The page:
Viacom International, Inc. et al v. Youtube, Inc. et al
DECLARATION of Brent Hurley in Opposition re: 176 MOTION for Partial Summary Judgment /Viacom's Notice of Motion for Partial Summary Judgment on Liability and Inapplicability of the Digital Millennium Copyright Act Safe Harbor Defense.. Document filed by Youtube, Inc., Youtube, LLC, Google, Inc.. (Schapiro, Andrew)
HIGHLY CONFIDENTIAL FILED UNDER SEAL UNITED STATES DISTRICT COURT SOUTHERN DISTRICT OF NEW YORK VIACOM INTERNATIONAL INC., ET AL., ) ) ) Plaintiffs, ) v. ) ) YOUTUBE, INC., ET AL., ) ) Defendants. ) THE FOOTBALL ASSOCIATION ) PREMIER LEAGUE LIMITED, ET AL., ) on behalf of themselves and all others ) similarly situated, ) ) Plaintiffs, ) v. ) ) YOUTUBE, INC., ET AL., ) ) Defendants. ) )
ECF Case Civil No. 07-CV-2103 (LLS)
ECF Case Civil No. 07-CV-3582 (LLS)
DECLARATION OF BRENT HURLEY IN OPPOSITION TO PLAINTIFFS' MOTIONS FOR SUMMARY JUDGMENT
BRENT HURLEY, pursuant to 28 U.S.C. § 1746, hereby declares as follows: 1. I started working at YouTube in August of 2005 as the first full-time
employee of the company and served as YouTube's Director of Finance & Operations during its initial years of operation. From my arrival at the company, I participated directly in creating specifications and features for the YouTube service, helping to define how the service would function and working to improve the experience of those using it. I was also extensively involved in a variety of YouTube's copyright protection efforts. The facts set forth in this declaration are true of my own
HIGHLY CONFIDENTIAL FILED UNDER SEAL personal knowledge and if called and sworn as a witness, I could and would testify competently to them. 2. In December 2005, YouTube launched a feature known as "Subscribe
to Tags" which has been active on the site since then. The feature allows any YouTube user to define "tags" consisting of words or short phrases. YouTube then automatically alerts the user whenever a new video is uploaded to the site containing that tag: (1) in its title; (2) in the written description of the video that the uploader supplied; or (3) in the tags that the uploader had associated with the video. The alerts are presented to users whenever they access their YouTube account. Thus, for example, users who subscribed to the tag "skiing," would automatically receive a list of the newly-uploaded videos that contained the word "skiing" in their titles, descriptions or tags. 3. In January 2006, YouTube extended the Subscribe to Tags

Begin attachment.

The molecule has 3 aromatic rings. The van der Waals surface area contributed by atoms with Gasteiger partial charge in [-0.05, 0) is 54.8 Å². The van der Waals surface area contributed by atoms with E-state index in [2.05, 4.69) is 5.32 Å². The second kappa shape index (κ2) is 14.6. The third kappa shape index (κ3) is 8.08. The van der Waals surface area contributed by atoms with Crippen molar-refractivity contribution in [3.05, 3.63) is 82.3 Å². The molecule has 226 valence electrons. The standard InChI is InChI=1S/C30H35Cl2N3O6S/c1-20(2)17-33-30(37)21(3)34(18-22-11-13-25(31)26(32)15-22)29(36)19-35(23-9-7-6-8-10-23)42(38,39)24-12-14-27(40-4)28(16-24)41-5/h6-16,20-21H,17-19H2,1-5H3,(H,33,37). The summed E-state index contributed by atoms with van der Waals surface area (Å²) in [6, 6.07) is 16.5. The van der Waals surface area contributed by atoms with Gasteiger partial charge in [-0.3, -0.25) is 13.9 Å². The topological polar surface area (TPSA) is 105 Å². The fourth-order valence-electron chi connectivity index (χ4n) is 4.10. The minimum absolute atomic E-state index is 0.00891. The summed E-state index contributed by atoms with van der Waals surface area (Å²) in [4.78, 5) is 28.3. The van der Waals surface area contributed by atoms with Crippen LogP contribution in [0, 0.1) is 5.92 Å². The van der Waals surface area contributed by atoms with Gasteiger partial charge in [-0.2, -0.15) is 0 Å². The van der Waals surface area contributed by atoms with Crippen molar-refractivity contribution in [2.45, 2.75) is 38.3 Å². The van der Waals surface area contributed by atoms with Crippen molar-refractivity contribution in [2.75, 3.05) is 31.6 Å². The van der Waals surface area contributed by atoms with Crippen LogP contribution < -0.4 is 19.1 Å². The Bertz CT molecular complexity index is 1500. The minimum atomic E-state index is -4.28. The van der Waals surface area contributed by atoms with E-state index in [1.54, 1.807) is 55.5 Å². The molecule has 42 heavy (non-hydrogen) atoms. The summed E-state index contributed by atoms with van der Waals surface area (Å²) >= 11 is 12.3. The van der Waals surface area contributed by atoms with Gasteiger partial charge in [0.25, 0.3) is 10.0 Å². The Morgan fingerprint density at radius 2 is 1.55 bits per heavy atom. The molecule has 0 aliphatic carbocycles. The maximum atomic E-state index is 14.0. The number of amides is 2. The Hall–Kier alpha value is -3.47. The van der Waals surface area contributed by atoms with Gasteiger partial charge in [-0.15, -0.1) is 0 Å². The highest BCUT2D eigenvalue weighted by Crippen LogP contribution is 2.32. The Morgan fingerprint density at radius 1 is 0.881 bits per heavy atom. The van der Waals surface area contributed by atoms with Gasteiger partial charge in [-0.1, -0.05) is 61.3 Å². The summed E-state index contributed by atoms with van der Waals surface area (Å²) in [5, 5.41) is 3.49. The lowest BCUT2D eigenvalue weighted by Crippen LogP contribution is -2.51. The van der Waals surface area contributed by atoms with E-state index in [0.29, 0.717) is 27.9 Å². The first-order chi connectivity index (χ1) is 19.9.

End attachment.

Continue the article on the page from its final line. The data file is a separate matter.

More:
functionality to enable any user to receive automated alerts about new videos matching words or phrases the user defined, even if the user was not visiting YouTube at the time. To do so, YouTube made its service accessible to anyone using the popular and free technology known as Really Simple Syndication ("RSS"). In this manner, users could have automated, customized notices sent to them as often as they liked, listing new videos on YouTube matching the tags they had predefined. 4. The ability to receive automatic updates on videos posted to YouTube
with particular tags was a function that YouTube also later packaged as part of its copyright protection system specifically for content owners. This aspect of the system, however, merely duplicated the "subscribe to tags" and "RSS" functionality that had long been available to content owners and ordinary YouTube users alike.
F'ILED UNDER SEAL
The functionality of allowing users to set keywords and receive alerts
when new videos matched those keywords was a convenience. Even without this feature, users and content owners could obtain the same information simply by entering terms into the YouTube search function and reviewing the results.
This functionality is limited in two important respects. First, while
can alert users when videos are uploaded with selected tags,
it cannot tell users
whether the uploaded video actually contains content related to those tags. If user
uploaded a video of a cat but titled or labeled the video with the tag "dog," users subscribed to the tag "dog" would receive an alert for the cat video. In addition, the
functionality could not enable users to receive alerts when unauthorized videos or
professional videos were uploaded to the site because
it had no ability to make
determinations. If a user subscribed to the tag "star wars," the user would receive
alerts for all videos uploaded with the tag "star wars" whether the video was an authorized trailer for a "Star Wars" film, a video of a child trick'or-treating in a Star Wars costume, a Viacom'authorized video clip of Stephen Colbert re'enacting a light
saber fight from the Star Wars movies, or one of thousands of other videos that
could conceivably be labeled with a "star wars" tag.
I certifr under penalty of perjury of the law the United States that the day of April, 2010 in foregoing is true and correct. Executed this JI
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